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A Curran affair: The crazy tale of a Warrior and his long lost car

The forgotten victim of the Warriors’ two and a half year stay in Australia is a 2005 Nissan Tiida.

Second-rower Josh Curran didn’t think twice before parking his car outside the club’s offices at Mt Smart Stadium in March of 2020, figuring the team would only be in Australia for a month or so before returning to Auckland.  

Wishful thinking.

The 23-year-old finally got back to his car late last month to find it parked exactly as he had left it, albeit looking a little worse for wear. 

“There’s actually mould growing around the wheels,” Curran told

The car is dead. The tyres are flat, the battery is drained.

Josh Curran

“I need to get someone to come out and fix it, because it’s definitely not moving.

“But I’ll worry about it when I move back over to New Zealand.”

Curran scores a well deserved try

As the weeks turned into months through the pandemic, and it became increasingly clear that the Warriors wouldn’t be returning home anytime soon, the club’s Auckland-based staff began to speculate about the car.

Had it been dumped by a member of the public? Was somebody living in it?

Long-time Warriors executive assistant and corporate project manager, Jayne Hoffman, recalls discovering a range of personal belongings in the vehicle when she went for a closer look.

“We were at the point of calling for it to be towed but noticed that there were clothes, blankets and even NRL accreditation locked inside,” Hoffman said.

“We’ve had cases of personal belongings being left behind after the squad left for Australia, but it seemed odd that someone would leave their car for that long, without telling anyone or leaving keys for it to be occasionally started.”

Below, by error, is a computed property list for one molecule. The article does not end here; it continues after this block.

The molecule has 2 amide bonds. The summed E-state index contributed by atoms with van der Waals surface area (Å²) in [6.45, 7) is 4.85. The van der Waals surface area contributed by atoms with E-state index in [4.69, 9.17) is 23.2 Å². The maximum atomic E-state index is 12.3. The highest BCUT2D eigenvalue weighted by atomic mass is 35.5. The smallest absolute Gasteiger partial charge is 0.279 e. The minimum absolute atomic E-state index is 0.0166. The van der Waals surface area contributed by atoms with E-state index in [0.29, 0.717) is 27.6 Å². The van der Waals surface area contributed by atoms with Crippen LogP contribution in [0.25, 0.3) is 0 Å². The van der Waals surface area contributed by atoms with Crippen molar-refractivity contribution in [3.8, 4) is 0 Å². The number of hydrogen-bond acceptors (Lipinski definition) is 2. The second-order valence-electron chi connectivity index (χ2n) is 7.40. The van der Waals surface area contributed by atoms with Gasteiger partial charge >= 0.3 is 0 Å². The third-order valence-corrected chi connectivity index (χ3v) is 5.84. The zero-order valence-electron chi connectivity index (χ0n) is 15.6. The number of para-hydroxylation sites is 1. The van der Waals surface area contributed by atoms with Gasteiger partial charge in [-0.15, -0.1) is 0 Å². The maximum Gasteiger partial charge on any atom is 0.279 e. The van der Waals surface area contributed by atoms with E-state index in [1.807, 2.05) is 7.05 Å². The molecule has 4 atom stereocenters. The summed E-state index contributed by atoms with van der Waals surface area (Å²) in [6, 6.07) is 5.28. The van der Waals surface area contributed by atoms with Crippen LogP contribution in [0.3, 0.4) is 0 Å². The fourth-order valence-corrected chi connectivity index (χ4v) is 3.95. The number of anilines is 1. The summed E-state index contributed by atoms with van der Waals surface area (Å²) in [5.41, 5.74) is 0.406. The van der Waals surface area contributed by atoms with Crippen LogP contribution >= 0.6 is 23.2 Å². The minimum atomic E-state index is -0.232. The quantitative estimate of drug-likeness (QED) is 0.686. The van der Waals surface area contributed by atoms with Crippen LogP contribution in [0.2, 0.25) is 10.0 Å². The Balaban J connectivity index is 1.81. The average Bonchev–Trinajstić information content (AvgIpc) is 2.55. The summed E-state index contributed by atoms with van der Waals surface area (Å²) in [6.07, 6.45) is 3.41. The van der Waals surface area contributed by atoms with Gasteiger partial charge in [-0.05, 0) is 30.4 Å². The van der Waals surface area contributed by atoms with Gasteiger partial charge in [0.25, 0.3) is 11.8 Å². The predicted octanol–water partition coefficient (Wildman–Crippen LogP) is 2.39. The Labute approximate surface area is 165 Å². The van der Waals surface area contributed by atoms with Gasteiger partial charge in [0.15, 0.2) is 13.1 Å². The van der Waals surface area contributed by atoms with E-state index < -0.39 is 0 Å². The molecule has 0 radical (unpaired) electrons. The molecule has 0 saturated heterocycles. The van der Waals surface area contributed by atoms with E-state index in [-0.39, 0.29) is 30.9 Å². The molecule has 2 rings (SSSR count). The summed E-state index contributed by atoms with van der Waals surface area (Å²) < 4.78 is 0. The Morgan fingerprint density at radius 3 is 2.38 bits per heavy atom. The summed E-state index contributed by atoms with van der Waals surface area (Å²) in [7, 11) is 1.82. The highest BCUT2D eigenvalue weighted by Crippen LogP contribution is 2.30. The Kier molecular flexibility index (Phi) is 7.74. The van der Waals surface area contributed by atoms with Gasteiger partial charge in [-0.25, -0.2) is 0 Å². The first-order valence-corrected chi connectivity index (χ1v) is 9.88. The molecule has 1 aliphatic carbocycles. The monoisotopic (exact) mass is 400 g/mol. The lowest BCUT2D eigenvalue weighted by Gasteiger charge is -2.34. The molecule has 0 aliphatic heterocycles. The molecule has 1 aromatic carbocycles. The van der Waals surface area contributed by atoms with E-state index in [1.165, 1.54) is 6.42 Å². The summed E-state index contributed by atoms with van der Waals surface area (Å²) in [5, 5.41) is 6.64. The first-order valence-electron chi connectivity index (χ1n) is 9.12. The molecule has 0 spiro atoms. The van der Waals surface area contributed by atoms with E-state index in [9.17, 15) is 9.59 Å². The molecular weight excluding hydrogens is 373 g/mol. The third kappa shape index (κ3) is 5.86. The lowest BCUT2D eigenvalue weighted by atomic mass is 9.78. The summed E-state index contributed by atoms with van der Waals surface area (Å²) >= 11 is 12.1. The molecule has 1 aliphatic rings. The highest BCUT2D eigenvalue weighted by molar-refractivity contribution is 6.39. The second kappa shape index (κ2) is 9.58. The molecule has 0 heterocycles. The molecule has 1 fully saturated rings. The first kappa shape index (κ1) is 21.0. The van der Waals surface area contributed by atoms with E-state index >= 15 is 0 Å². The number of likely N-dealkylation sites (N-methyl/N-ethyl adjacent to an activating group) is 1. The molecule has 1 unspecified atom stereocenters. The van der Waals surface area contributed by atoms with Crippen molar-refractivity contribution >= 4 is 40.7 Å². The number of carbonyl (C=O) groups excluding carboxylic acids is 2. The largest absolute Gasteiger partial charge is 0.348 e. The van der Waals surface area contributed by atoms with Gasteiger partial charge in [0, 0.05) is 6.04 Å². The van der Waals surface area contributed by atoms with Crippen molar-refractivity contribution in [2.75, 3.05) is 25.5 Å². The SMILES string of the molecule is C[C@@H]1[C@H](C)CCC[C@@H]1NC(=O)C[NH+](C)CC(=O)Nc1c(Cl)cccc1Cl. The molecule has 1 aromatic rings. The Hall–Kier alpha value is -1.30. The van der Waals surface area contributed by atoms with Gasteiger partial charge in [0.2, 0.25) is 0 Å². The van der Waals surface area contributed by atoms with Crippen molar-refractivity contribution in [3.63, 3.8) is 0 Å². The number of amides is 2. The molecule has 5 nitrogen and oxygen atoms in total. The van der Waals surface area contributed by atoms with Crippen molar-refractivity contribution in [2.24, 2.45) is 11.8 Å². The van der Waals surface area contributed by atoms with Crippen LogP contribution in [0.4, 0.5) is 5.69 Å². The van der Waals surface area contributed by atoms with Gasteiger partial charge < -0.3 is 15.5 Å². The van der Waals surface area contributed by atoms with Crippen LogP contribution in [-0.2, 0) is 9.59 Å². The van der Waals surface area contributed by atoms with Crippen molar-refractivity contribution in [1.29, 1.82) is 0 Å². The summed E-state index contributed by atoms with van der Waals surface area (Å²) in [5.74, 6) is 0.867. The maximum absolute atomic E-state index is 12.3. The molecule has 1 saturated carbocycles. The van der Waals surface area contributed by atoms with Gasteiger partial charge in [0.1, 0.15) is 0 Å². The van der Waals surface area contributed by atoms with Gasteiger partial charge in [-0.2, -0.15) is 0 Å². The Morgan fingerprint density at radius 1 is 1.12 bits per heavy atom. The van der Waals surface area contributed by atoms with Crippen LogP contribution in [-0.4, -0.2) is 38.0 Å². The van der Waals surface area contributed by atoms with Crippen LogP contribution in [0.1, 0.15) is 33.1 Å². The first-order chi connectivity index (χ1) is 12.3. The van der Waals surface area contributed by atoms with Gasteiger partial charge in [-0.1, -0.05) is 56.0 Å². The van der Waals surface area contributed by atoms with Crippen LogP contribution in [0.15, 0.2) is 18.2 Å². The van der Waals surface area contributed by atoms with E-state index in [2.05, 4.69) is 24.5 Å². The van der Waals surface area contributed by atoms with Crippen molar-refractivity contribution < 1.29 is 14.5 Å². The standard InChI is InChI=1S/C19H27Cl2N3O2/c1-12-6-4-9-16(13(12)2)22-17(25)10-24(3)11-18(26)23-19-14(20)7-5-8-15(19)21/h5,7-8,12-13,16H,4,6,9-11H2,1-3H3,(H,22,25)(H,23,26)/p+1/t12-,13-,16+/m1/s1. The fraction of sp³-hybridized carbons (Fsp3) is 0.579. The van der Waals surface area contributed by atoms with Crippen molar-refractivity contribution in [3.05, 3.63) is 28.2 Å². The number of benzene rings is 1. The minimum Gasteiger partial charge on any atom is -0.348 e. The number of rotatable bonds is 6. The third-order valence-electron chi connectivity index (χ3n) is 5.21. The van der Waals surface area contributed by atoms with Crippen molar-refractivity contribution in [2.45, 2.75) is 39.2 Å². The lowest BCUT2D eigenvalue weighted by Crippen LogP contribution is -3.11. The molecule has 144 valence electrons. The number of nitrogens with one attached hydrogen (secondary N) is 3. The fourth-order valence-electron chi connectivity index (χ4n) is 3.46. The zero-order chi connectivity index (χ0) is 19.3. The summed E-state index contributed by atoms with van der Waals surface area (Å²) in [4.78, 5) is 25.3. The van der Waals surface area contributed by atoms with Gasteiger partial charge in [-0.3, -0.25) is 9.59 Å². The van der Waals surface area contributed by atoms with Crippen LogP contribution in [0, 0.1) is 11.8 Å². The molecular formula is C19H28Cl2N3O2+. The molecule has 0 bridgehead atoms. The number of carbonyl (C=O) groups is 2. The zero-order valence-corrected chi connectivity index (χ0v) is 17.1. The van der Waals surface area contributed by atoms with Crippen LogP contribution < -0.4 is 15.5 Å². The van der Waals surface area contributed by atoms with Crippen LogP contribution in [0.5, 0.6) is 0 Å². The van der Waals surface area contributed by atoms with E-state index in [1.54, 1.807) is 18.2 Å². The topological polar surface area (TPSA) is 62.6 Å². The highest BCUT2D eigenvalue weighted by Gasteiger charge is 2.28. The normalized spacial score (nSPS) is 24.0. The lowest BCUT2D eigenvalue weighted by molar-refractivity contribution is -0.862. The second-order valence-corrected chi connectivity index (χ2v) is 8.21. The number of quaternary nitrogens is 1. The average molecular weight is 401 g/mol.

The emotional Mt Smart return

As it turned out Curran had loaded the car with his worldly possessions prior to parking it up, having just moved out of the house he was sharing with teammates Karl Lawton and Jack Murchie at the time.

“I cleaned it out when I got back to see what was in there, there was a bit of everything, I’ve even got a TV in there still,” Curran said.

“I’m trying to sell the TV, there’s heaps of stuff in there. I kind of just threw everything in there because we had two days to pack up our house before we left.”

Thankfully for Curran, his achievements on the field in recent times have ensured his lasting legacy at the Warriors won’t be the dilapidated Nissan.

After appearing in just five games across his first two years with the Warriors, the Sydney-born forward has become one of the club's most consistent players over the past two seasons, with his ability to move seamlessly between the edge and middle of the field proving particularly valuable.

Curran puts his body on the line to save a try

Warriors general manager of football Craig Hodges said such is Curran's form, the three-time Indigenous All Star shouldn’t be far off featuring in New South Wales coach Brad Fittler’s plans for Origin next year.

“Josh should certainly come into representative calculations moving forward,” Hodges told

“He’s improved enormously over the past 12 months and I still think he’s only scratched the surface.

“I think he has got so much more in him still and that will come out over the next period of time.”

Acknowledgement of Country

The New Zealand Warriors honour the mana of the Indigenous peoples of Aotearoa, Australia and the Pacific. We acknowledge the traditional kaitiaki of the lands, elders past and present, their stories, their traditions, their mamae and their mana motuhake.

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